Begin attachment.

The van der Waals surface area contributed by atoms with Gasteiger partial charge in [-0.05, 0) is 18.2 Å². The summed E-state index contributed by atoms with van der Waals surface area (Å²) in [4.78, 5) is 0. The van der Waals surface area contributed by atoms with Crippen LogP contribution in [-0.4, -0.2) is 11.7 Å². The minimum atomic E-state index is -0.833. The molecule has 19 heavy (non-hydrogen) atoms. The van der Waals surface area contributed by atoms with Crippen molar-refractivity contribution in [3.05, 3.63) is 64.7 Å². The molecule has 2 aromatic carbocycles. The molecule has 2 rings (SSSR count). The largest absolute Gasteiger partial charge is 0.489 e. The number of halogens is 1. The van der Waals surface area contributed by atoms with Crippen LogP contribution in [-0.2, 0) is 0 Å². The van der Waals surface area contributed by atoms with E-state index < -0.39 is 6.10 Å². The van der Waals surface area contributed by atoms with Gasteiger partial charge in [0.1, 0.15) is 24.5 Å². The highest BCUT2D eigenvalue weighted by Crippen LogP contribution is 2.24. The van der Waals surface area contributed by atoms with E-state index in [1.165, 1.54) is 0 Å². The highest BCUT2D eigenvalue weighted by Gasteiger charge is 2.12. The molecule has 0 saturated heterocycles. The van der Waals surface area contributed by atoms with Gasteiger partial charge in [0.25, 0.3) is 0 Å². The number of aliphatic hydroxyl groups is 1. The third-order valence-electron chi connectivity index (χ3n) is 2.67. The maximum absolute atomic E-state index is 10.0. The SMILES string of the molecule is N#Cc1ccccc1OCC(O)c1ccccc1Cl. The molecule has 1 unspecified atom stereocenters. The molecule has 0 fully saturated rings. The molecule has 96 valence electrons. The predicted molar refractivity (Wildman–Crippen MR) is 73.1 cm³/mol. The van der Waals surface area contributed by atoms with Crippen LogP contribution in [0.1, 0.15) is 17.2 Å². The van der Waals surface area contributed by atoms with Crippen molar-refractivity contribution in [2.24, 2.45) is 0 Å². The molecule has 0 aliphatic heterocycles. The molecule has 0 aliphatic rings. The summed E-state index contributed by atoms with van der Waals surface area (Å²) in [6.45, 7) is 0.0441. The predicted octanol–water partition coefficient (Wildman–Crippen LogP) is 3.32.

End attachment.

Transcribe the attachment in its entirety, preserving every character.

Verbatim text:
The van der Waals surface area contributed by atoms with Gasteiger partial charge in [-0.05, 0) is 18.2 Å². The summed E-state index contributed by atoms with van der Waals surface area (Å²) in [4.78, 5) is 0. The van der Waals surface area contributed by atoms with Crippen LogP contribution in [-0.4, -0.2) is 11.7 Å². The minimum atomic E-state index is -0.833. The molecule has 19 heavy (non-hydrogen) atoms. The van der Waals surface area contributed by atoms with Crippen molar-refractivity contribution in [3.05, 3.63) is 64.7 Å². The molecule has 2 aromatic carbocycles. The molecule has 2 rings (SSSR count). The largest absolute Gasteiger partial charge is 0.489 e. The number of halogens is 1. The van der Waals surface area contributed by atoms with Crippen LogP contribution in [-0.2, 0) is 0 Å². The van der Waals surface area contributed by atoms with E-state index < -0.39 is 6.10 Å². The van der Waals surface area contributed by atoms with Gasteiger partial charge in [0.1, 0.15) is 24.5 Å². The highest BCUT2D eigenvalue weighted by Crippen LogP contribution is 2.24. The van der Waals surface area contributed by atoms with E-state index in [1.165, 1.54) is 0 Å². The highest BCUT2D eigenvalue weighted by Gasteiger charge is 2.12. The molecule has 0 saturated heterocycles. The van der Waals surface area contributed by atoms with Gasteiger partial charge in [0.25, 0.3) is 0 Å². The number of aliphatic hydroxyl groups is 1. The third-order valence-electron chi connectivity index (χ3n) is 2.67. The maximum absolute atomic E-state index is 10.0. The SMILES string of the molecule is N#Cc1ccccc1OCC(O)c1ccccc1Cl. The molecule has 1 unspecified atom stereocenters. The molecule has 0 fully saturated rings. The molecule has 96 valence electrons. The predicted molar refractivity (Wildman–Crippen MR) is 73.1 cm³/mol. The van der Waals surface area contributed by atoms with Crippen LogP contribution in [0.1, 0.15) is 17.2 Å². The van der Waals surface area contributed by atoms with Crippen molar-refractivity contribution in [2.24, 2.45) is 0 Å². The molecule has 0 aliphatic heterocycles. The molecule has 0 aliphatic rings. The summed E-state index contributed by atoms with van der Waals surface area (Å²) in [6.45, 7) is 0.0441. The predicted octanol–water partition coefficient (Wildman–Crippen LogP) is 3.32.